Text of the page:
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More on Radio’s coming Internet crisis

Recently, I highlighted a huge, brewing problem for the radio industry that would esentially have any station’s Internet listening count against its over-the-air listening if the online audience at all cannibalized the over-the-air one.

The new rules will essentially encourage accurate reporting of online listenership but, because the spots over the air and on the web will not be the same, the online listenership will be a separate item in the ratings, not part of your radio station per se. That means as a listener if I choose Internet over the broadcast version of your station your over-the-air ratings will go DOWN.

Here’s station owner Russ Oasis with another facet to this issue. This is from a letter by Russ to the Arbitron Advisory Committee:

Here’s the most outrageous aspect of Arbitron’s practice, they disallow the listening for the station, but ADD it to the market total. The effect of this is to REDUCE the quarter hour share for THAT STATION AND ALL OTHER STATIONS IN THAT MARKET. The Arbitron practice reports to advertising agencies LESS LISTENING TO INDIVIDUAL STATIONS THAN REALLY EXISTS!!! How can one add quarter hours to the market total and not ascribe them to any station? If listening took place in the market, it had to come from somewhere!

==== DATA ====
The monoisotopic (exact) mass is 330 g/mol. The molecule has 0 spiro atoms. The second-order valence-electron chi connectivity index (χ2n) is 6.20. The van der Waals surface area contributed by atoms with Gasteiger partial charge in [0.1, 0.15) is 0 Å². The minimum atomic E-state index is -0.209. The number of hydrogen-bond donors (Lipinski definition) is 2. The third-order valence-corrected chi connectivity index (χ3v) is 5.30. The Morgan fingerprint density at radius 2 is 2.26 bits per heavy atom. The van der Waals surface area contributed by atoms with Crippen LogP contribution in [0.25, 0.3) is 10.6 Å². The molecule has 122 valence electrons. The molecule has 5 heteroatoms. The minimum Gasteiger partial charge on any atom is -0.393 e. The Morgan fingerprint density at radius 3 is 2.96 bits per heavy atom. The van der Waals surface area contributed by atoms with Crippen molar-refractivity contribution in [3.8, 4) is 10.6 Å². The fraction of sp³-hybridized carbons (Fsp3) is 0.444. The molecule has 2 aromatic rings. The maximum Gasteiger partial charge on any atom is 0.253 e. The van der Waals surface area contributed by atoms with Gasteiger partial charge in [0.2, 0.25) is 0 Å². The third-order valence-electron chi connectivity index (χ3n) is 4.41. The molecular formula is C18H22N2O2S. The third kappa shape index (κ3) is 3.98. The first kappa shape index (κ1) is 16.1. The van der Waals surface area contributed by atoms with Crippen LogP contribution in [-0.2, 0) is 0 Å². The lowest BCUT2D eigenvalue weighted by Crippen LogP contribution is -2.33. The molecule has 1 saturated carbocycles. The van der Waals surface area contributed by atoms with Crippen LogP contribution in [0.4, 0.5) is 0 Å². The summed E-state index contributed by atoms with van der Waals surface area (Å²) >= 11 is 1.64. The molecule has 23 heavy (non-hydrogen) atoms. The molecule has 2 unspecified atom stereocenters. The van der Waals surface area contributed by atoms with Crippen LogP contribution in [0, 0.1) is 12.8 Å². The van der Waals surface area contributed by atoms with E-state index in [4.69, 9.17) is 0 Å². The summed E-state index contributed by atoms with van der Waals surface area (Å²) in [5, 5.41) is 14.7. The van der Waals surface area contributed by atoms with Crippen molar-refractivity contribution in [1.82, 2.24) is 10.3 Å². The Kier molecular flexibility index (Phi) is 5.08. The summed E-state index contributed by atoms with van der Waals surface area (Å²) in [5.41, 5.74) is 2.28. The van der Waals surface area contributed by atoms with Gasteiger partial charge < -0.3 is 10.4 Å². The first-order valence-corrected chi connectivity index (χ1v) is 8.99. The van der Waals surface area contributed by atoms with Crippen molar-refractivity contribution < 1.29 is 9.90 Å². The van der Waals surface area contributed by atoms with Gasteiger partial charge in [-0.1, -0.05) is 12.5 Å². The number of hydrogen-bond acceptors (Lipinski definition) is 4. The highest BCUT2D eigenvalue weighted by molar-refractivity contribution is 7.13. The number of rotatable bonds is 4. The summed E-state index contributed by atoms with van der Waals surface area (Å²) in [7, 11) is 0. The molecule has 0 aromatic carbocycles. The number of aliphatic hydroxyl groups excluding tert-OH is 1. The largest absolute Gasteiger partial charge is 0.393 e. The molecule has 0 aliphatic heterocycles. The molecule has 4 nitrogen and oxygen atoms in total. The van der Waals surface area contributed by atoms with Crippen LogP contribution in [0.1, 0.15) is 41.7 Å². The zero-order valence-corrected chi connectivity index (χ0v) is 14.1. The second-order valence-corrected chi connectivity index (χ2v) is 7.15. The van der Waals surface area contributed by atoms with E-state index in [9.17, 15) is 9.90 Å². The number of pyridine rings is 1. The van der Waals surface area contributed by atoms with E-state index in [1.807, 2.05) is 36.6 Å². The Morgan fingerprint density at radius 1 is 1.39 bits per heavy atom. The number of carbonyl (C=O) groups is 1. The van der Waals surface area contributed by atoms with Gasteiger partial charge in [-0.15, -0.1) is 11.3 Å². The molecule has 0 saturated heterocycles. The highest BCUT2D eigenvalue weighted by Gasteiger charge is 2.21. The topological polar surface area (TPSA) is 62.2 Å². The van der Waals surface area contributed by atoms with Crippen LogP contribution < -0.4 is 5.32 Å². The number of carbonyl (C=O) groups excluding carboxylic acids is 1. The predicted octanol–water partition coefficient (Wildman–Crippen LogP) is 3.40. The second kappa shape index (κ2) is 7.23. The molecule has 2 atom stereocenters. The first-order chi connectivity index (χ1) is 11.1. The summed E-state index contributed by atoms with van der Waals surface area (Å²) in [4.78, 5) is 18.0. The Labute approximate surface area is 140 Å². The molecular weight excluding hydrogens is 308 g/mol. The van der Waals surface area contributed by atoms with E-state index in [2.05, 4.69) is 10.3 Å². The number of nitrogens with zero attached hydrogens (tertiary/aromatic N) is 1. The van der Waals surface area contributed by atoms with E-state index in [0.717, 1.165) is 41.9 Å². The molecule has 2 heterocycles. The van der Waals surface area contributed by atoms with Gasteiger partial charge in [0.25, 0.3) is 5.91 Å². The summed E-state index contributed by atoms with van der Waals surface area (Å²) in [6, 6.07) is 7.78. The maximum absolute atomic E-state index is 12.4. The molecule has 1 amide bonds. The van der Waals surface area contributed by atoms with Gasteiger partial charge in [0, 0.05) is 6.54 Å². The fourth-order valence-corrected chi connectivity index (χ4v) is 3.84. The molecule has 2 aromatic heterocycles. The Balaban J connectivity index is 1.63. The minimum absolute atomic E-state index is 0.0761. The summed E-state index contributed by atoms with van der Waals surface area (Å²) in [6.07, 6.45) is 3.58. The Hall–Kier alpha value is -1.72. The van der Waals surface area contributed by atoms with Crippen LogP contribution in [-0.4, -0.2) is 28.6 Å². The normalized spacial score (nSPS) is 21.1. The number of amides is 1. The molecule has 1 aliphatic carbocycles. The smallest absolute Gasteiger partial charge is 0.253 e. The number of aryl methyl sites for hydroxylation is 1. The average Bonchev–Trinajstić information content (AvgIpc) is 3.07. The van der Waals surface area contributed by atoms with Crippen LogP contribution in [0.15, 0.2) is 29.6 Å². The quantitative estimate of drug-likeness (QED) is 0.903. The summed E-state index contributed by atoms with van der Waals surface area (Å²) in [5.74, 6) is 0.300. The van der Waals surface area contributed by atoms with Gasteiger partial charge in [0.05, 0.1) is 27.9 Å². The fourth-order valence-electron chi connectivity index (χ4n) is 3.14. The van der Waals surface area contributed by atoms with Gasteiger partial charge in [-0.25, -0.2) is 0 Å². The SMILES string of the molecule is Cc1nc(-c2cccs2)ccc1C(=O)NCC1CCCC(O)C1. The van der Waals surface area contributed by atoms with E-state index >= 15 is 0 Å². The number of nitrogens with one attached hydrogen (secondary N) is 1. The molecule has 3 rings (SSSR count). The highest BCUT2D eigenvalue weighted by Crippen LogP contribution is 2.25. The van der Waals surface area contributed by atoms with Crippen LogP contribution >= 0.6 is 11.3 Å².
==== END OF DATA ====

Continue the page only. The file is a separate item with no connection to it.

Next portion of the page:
Technically, of course, this “extra” listening would be ascribed to an ONLINE version of the station, but since those online ratings would to a large degree come from the OVER-THE-AIR station, the net result will be lower ratings for the radio station based, as Russ indicates, on a higher listening base.

To sum it up: Radio had better take this issue very seriously or there will be lean days ahead.

As a postscript, I would point out that there have been only 250 listens to my Q&A with Saga’s Steve Goldstein on this issue. For an issue of such great importance (and compared to the listens my Q&A’s usually get on far lighter topics) this is pathetic and a frightening illustration of head-in-the-sand thinking. We will get what we ask for, folks.

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